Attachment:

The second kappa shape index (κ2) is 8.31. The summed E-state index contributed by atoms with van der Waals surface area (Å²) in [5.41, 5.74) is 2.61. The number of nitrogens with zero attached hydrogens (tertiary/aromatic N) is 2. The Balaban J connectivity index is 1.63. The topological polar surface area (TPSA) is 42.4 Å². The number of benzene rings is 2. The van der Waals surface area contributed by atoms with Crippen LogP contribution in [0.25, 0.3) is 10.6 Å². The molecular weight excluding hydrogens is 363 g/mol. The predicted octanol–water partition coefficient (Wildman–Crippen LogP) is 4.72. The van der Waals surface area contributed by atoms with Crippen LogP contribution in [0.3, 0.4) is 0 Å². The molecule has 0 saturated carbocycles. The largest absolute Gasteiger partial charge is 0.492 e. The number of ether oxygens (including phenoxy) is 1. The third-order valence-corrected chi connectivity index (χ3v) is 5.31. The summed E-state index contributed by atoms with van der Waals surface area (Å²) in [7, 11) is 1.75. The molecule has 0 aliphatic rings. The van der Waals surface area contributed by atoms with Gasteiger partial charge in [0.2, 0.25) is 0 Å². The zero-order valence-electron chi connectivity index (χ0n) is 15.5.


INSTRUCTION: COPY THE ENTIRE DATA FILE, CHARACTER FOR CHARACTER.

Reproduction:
The second kappa shape index (κ2) is 8.31. The summed E-state index contributed by atoms with van der Waals surface area (Å²) in [5.41, 5.74) is 2.61. The number of nitrogens with zero attached hydrogens (tertiary/aromatic N) is 2. The Balaban J connectivity index is 1.63. The topological polar surface area (TPSA) is 42.4 Å². The number of benzene rings is 2. The van der Waals surface area contributed by atoms with Crippen LogP contribution in [0.25, 0.3) is 10.6 Å². The molecular weight excluding hydrogens is 363 g/mol. The predicted octanol–water partition coefficient (Wildman–Crippen LogP) is 4.72. The van der Waals surface area contributed by atoms with Crippen LogP contribution in [0.3, 0.4) is 0 Å². The molecule has 0 saturated carbocycles. The largest absolute Gasteiger partial charge is 0.492 e. The number of ether oxygens (including phenoxy) is 1. The third-order valence-corrected chi connectivity index (χ3v) is 5.31. The summed E-state index contributed by atoms with van der Waals surface area (Å²) in [7, 11) is 1.75. The molecule has 0 aliphatic rings. The van der Waals surface area contributed by atoms with Gasteiger partial charge in [0.2, 0.25) is 0 Å². The zero-order valence-electron chi connectivity index (χ0n) is 15.5.